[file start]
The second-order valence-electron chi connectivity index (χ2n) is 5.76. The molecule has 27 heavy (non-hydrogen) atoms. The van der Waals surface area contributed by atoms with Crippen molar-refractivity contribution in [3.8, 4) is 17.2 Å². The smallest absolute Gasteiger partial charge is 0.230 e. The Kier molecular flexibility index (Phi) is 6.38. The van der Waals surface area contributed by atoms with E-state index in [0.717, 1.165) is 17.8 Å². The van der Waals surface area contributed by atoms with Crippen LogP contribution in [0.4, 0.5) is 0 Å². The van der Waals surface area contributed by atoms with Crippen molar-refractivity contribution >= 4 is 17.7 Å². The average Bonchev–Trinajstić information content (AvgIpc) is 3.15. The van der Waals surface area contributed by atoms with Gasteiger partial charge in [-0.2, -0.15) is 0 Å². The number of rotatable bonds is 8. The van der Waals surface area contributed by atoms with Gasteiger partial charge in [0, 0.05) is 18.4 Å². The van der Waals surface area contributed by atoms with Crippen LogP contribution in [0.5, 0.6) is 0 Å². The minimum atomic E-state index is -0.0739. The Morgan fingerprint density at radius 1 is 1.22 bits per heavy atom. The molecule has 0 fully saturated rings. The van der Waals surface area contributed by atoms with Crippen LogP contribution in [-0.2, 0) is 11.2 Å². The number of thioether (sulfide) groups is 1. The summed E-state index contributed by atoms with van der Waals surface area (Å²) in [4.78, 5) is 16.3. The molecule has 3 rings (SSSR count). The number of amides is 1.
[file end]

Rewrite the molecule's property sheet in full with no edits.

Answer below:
The second-order valence-electron chi connectivity index (χ2n) is 5.76. The molecule has 27 heavy (non-hydrogen) atoms. The van der Waals surface area contributed by atoms with Crippen molar-refractivity contribution in [3.8, 4) is 17.2 Å². The smallest absolute Gasteiger partial charge is 0.230 e. The Kier molecular flexibility index (Phi) is 6.38. The van der Waals surface area contributed by atoms with E-state index in [0.717, 1.165) is 17.8 Å². The van der Waals surface area contributed by atoms with Crippen LogP contribution in [0.4, 0.5) is 0 Å². The van der Waals surface area contributed by atoms with Crippen molar-refractivity contribution >= 4 is 17.7 Å². The average Bonchev–Trinajstić information content (AvgIpc) is 3.15. The van der Waals surface area contributed by atoms with Gasteiger partial charge in [-0.2, -0.15) is 0 Å². The number of rotatable bonds is 8. The van der Waals surface area contributed by atoms with Gasteiger partial charge in [0, 0.05) is 18.4 Å². The van der Waals surface area contributed by atoms with Crippen LogP contribution in [0.5, 0.6) is 0 Å². The minimum atomic E-state index is -0.0739. The Morgan fingerprint density at radius 1 is 1.22 bits per heavy atom. The molecule has 0 fully saturated rings. The van der Waals surface area contributed by atoms with Crippen LogP contribution in [-0.2, 0) is 11.2 Å². The number of thioether (sulfide) groups is 1. The summed E-state index contributed by atoms with van der Waals surface area (Å²) in [4.78, 5) is 16.3. The molecule has 3 rings (SSSR count). The number of amides is 1.